The New Hostess Company Resumes Operations

April 26, 2013
The Metropolous-Apollo-controlled company plans to reopen four plants and hire workers, but not union labor.

Hostess Brands Inc. is gone. Welcome Hostess Brands LLC.

A leaner, hopefully more efficient and apparently non-union Hostess is gearing up to resume production of Twinkies, HoHos and Ding Dongs and other goodies by mid-summer.

Metropoulos & Co. and Apollo Global Management LLC, the two investment firms that bought the largest chunk of assets of the former Hostess Brands Inc., have formed Hostess Brands LLC.

They announced plans to reopen in the next month or so four of the five bakeries they bought in bankruptcy court. However, those bakeries will not have unions, including the one whose nationwide strike sparked the 86-year-old company's decision to shut down in November.

Chief Executive C. Dean Metropoulos told the Wall Street Journal the new company will pump $60 million in capital investments into the plants between now and September and aims to hire at least 1,500 workers. "We do not expect to be involved in the union going forward," Metropoulos was quoted in the Journal.

The former Hostess Brands Inc. employed 19,000 workers, 15,000 of whom were represented by unions.

The Metropolous and Apollo funds bought five Hostess plants as well as iconic brands and other assets, for $410 million in March. They are restarting plants in Columbus, Ga.; Indianapolis; Schiller Park, Ill.; and Emporia, Kan. Uncertain is the fate of the fifth plant in Los Angeles.

Previously, the Hostess products bought in this deal were made at 11 plants, but Metropoulos told the Journal those plants were running at less than 50 percent capacity. The reopened plants will run at 85-90 percent, making the business "as efficient as possible," he was quoted as saying. The new company expects total capacity to be back to where it was before Hostess's shutdown by September.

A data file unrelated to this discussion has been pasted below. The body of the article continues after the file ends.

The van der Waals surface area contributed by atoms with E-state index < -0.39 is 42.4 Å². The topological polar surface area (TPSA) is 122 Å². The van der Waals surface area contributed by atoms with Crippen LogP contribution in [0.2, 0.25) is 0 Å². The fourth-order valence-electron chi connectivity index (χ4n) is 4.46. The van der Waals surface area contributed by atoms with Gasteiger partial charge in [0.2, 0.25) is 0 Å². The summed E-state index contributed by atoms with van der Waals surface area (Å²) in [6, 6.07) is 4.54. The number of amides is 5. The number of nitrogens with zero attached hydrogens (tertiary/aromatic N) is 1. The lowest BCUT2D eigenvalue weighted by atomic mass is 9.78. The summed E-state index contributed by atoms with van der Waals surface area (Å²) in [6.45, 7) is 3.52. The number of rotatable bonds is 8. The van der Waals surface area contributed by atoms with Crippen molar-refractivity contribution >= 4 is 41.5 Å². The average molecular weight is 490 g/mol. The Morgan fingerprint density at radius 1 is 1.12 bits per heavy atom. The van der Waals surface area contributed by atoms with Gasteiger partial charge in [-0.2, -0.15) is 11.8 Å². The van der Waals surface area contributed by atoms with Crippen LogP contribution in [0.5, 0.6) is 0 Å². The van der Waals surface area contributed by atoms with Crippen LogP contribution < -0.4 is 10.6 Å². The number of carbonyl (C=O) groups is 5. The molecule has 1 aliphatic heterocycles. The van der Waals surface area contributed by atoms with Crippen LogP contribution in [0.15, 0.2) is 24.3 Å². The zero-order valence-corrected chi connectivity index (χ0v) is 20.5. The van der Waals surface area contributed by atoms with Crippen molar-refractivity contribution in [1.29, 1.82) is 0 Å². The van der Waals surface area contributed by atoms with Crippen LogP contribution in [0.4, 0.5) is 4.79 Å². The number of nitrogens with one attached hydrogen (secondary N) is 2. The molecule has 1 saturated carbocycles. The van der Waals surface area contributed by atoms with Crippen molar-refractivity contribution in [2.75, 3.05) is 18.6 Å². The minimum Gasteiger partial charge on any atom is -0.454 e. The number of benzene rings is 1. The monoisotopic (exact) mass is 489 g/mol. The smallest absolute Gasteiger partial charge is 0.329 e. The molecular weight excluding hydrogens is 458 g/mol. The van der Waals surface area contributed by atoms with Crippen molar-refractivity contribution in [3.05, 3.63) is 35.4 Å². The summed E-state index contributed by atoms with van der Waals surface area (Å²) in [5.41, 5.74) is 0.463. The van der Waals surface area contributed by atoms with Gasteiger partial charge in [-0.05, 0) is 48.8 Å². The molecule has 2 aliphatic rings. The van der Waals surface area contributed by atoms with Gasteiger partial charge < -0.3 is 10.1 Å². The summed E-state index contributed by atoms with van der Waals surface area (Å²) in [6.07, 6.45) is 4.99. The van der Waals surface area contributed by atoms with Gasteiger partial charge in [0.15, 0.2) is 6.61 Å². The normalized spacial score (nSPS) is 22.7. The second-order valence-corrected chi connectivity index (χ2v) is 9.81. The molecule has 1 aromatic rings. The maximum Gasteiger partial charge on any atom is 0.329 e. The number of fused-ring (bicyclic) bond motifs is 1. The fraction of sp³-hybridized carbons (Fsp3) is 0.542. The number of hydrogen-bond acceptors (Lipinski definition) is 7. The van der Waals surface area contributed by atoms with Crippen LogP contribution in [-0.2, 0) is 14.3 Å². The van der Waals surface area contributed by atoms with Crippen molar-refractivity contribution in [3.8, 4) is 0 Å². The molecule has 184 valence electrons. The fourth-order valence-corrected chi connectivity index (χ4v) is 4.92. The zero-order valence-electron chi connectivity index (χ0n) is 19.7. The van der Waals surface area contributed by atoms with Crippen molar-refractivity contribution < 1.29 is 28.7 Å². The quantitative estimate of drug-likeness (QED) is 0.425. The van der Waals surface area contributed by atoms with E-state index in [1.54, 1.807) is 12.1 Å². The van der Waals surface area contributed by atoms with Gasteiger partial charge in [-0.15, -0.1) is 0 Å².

Some of the reopenings apparently followed financial incentives from local economic development organizations. For instance, we saw a news release from the Georgia Dept. of Economic Development announcing the Columbus, Ga., restart following discussions between the state and the new owners. The Columbus plant initially will add 200 jobs and plans to create more than 300 jobs “within the next several years,” while the company invests more than $20 million there.

Hostess Brands Inc. filed for bankruptcy protection in January 2012 – the second time in eight years – and was renegotiating contracts and imposing new labor terms on its several unions. But its second-largest union, the Bakery, Confectionery, Tobacco Workers & Grain Millers International Union, refused to negotiate and launched a nationwide strike, which forced the company to shut down and liquidate.

In bankruptcy court-approved asset sales in March, Flowers Foods Inc. got the majority of the bread businesses; United States Bakery and Grupo Bimbo got smaller pieces of that business; and McKee Foods bought the Drakes snack cake business. Some of those purchases included plants and distribution centers; some were just for brands.

The Journal also reported the new Hostess plans to use third-party drivers and an outside sales organization and will deliver to supermarket warehouses instead of individual locations.

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